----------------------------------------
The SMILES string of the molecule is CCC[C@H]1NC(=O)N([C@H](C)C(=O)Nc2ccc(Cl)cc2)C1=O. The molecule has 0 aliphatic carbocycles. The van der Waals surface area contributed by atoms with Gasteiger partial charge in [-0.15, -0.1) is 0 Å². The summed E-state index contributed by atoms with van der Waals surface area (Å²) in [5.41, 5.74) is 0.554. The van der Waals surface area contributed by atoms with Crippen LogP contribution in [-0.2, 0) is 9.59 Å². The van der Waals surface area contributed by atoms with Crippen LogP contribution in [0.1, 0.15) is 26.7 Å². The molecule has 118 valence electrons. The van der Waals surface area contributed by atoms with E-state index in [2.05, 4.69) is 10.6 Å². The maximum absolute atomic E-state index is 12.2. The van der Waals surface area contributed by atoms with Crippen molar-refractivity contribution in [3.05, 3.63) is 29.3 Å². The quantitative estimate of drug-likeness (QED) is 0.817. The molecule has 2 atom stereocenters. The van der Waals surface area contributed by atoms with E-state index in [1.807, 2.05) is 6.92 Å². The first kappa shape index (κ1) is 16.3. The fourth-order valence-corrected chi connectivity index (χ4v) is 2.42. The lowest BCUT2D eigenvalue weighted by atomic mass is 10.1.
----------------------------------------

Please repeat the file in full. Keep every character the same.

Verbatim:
The SMILES string of the molecule is CCC[C@H]1NC(=O)N([C@H](C)C(=O)Nc2ccc(Cl)cc2)C1=O. The molecule has 0 aliphatic carbocycles. The van der Waals surface area contributed by atoms with Gasteiger partial charge in [-0.15, -0.1) is 0 Å². The summed E-state index contributed by atoms with van der Waals surface area (Å²) in [5.41, 5.74) is 0.554. The van der Waals surface area contributed by atoms with Crippen LogP contribution in [-0.2, 0) is 9.59 Å². The van der Waals surface area contributed by atoms with Crippen LogP contribution in [0.1, 0.15) is 26.7 Å². The molecule has 118 valence electrons. The van der Waals surface area contributed by atoms with E-state index in [2.05, 4.69) is 10.6 Å². The maximum absolute atomic E-state index is 12.2. The van der Waals surface area contributed by atoms with Crippen molar-refractivity contribution in [3.05, 3.63) is 29.3 Å². The quantitative estimate of drug-likeness (QED) is 0.817. The molecule has 2 atom stereocenters. The van der Waals surface area contributed by atoms with E-state index in [1.807, 2.05) is 6.92 Å². The first kappa shape index (κ1) is 16.3. The fourth-order valence-corrected chi connectivity index (χ4v) is 2.42. The lowest BCUT2D eigenvalue weighted by atomic mass is 10.1.